London, Nov 2: The career of Martina Hingis ended in disgrace and tears yesterday when she retired after testing positive for cocaine, an inglorious finale to a story that captivated world tennis for more than a decade.
From the moment her parents named her after the great Martina Navratilova she appeared destined for a journey that would change the face of women's tennis and make her rich beyond her wildest dreams, but also provide plenty of heartache.
Born in Slovakia, Hingis moved to Switzerland after her parents divorced and began ripping up the record books.
Despite not being a powerhouse like the prodigious Williams sisters who soon joined her on the road to stardom, Hingis grew out of junior tennis by the time she was 14.
At the 1995 Australian Open, already tipped as a future world number one, the 14-year-old became the youngest player to win a match at a grand slam.
The following year she became the youngest Wimbledon champion, aged 15, when teaming up with Helena Sukova to win the women's doubles.
A few months later she announced herself on New York by reaching the semi-finals of the U.S. Open singles. The Swiss Miss, as she was nicknamed, was clearly in a hurry.
In 1997 she appeared almost unbeatable, winning her first 37 matches on her way to 12 titles, including the Australian, Wimbledon and U.S. Open crowns.
Her victory in Melbourne at the start of the year made her the youngest grand slam champion of the century and by the end of it she was undisputed world number one.
She added the 1998 Australian Open title to her collection before the first storm clouds appeared on the Hingis horizon in 1999. By February 2003 she had hung up her rackets.
Her third consecutive Australian Open title in 1999 would prove to be her last grand slam singles crown.
Her gleaming smile was replaced by floods of tears and tantrums at the French Open the same year. She was booed during the final against Steffi Graf, the fans infuriated by her stalling tactics and underarm serves.
Hingis hardly endeared herself to the Parisians by labelling French player Amelie Mauresmo ''half man''.
At Wimbledon a month later she lost 6-2 6-0 in the first round to 129th-ranked qualifier Jelena Dokic, the cloak of invincibility now in tatters.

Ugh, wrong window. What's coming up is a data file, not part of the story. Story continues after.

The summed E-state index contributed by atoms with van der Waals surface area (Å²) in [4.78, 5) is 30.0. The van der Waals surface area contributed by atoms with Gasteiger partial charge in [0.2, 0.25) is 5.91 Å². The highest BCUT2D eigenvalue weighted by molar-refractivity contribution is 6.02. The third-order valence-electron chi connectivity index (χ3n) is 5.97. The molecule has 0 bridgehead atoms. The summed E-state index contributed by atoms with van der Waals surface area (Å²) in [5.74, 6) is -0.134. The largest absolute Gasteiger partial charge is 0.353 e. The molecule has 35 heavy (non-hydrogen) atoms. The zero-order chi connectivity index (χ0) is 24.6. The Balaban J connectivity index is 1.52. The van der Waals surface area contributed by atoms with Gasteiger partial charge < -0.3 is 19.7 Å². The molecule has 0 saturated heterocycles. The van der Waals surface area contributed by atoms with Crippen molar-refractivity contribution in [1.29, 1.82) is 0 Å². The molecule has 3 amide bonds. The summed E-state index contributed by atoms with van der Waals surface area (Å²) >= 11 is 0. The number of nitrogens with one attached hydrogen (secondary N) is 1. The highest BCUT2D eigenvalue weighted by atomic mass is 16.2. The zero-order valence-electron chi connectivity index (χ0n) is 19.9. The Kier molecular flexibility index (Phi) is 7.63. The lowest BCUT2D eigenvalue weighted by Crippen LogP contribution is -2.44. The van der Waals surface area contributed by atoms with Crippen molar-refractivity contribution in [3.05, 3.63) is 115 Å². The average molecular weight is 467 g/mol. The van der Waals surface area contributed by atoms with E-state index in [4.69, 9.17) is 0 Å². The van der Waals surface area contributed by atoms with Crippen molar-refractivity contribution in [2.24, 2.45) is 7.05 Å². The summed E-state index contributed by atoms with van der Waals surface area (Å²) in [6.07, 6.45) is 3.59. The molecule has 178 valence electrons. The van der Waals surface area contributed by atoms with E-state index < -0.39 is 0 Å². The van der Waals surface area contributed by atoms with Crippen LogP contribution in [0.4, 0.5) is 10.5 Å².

She still ended 1999 as number one but her U.S. Open defeat by Serena Williams was a taste of things to come as the slender Hingis began to struggle with the big baseline hitters.
Off court she labelled Serena and Venus ''big mouths'' while in 2001 she stirred up a racial storm with comments about the sisters in Time magazine.
The years of physical punishment on tennis courts also began to take their toll.
She needed ankle surgery in 2001 and 2002 and in 2003, at the tender age of 22, Hingis decided that tennis was no longer for her, announcing her retirement from the sport.
Horse riding proved a touch tame for such a fierce competitor though and she could not stay away.
In 2005 she made a brief comeback at an obscure tournament in Thailand, losing in the first round. She then announced that she would return to full-time tennis in 2006.
Cynics thought the game had moved on, that her subtle skills and tactical wizardry would be no match for the powerhouse tennis of Maria Sharapova, Justine Henin and the Williams sisters.
However she reached the quarter-finals of the Australian Open and took the mixed doubles title, her 15th career grand slam. Amazingly she ended the year back at number six in the world, having won trophies in Italy and India.
Hingis notched her 43rd career title this year in Tokyo but injuries returned. She missed the French Open and looked a pale shadow of her former self at Wimbledon where she almost lost to British qualifier Naomi Cavaday.
Her final match came in Beijing in September, losing to local player Shuai Peng. After all the highs it was a sad way to bow out.